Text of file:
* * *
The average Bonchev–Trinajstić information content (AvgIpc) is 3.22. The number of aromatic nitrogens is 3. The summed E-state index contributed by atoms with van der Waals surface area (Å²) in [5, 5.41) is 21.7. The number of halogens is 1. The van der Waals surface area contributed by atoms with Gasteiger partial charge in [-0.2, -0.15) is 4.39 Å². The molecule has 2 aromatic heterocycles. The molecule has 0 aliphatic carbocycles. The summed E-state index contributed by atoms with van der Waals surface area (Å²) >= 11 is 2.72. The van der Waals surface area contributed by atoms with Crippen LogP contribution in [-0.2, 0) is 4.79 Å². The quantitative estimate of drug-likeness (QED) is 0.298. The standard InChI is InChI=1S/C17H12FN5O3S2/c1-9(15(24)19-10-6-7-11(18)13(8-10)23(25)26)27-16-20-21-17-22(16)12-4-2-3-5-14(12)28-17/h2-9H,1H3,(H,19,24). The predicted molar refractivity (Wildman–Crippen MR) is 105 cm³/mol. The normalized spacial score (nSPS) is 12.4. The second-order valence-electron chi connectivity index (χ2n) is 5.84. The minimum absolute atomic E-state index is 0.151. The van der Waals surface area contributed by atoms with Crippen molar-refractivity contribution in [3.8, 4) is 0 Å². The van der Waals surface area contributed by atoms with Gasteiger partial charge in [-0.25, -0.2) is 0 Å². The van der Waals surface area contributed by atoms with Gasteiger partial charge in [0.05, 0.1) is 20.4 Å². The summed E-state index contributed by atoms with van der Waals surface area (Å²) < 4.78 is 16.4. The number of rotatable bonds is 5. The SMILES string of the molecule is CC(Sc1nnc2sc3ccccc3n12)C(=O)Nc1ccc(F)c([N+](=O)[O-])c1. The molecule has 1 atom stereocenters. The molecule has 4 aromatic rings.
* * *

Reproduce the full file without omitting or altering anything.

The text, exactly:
The average Bonchev–Trinajstić information content (AvgIpc) is 3.22. The number of aromatic nitrogens is 3. The summed E-state index contributed by atoms with van der Waals surface area (Å²) in [5, 5.41) is 21.7. The number of halogens is 1. The van der Waals surface area contributed by atoms with Gasteiger partial charge in [-0.2, -0.15) is 4.39 Å². The molecule has 2 aromatic heterocycles. The molecule has 0 aliphatic carbocycles. The summed E-state index contributed by atoms with van der Waals surface area (Å²) >= 11 is 2.72. The van der Waals surface area contributed by atoms with Crippen LogP contribution in [-0.2, 0) is 4.79 Å². The quantitative estimate of drug-likeness (QED) is 0.298. The standard InChI is InChI=1S/C17H12FN5O3S2/c1-9(15(24)19-10-6-7-11(18)13(8-10)23(25)26)27-16-20-21-17-22(16)12-4-2-3-5-14(12)28-17/h2-9H,1H3,(H,19,24). The predicted molar refractivity (Wildman–Crippen MR) is 105 cm³/mol. The normalized spacial score (nSPS) is 12.4. The second-order valence-electron chi connectivity index (χ2n) is 5.84. The minimum absolute atomic E-state index is 0.151. The van der Waals surface area contributed by atoms with Crippen molar-refractivity contribution in [3.8, 4) is 0 Å². The van der Waals surface area contributed by atoms with Gasteiger partial charge in [-0.25, -0.2) is 0 Å². The van der Waals surface area contributed by atoms with Gasteiger partial charge in [0.05, 0.1) is 20.4 Å². The summed E-state index contributed by atoms with van der Waals surface area (Å²) < 4.78 is 16.4. The number of rotatable bonds is 5. The SMILES string of the molecule is CC(Sc1nnc2sc3ccccc3n12)C(=O)Nc1ccc(F)c([N+](=O)[O-])c1. The molecule has 1 atom stereocenters. The molecule has 4 aromatic rings.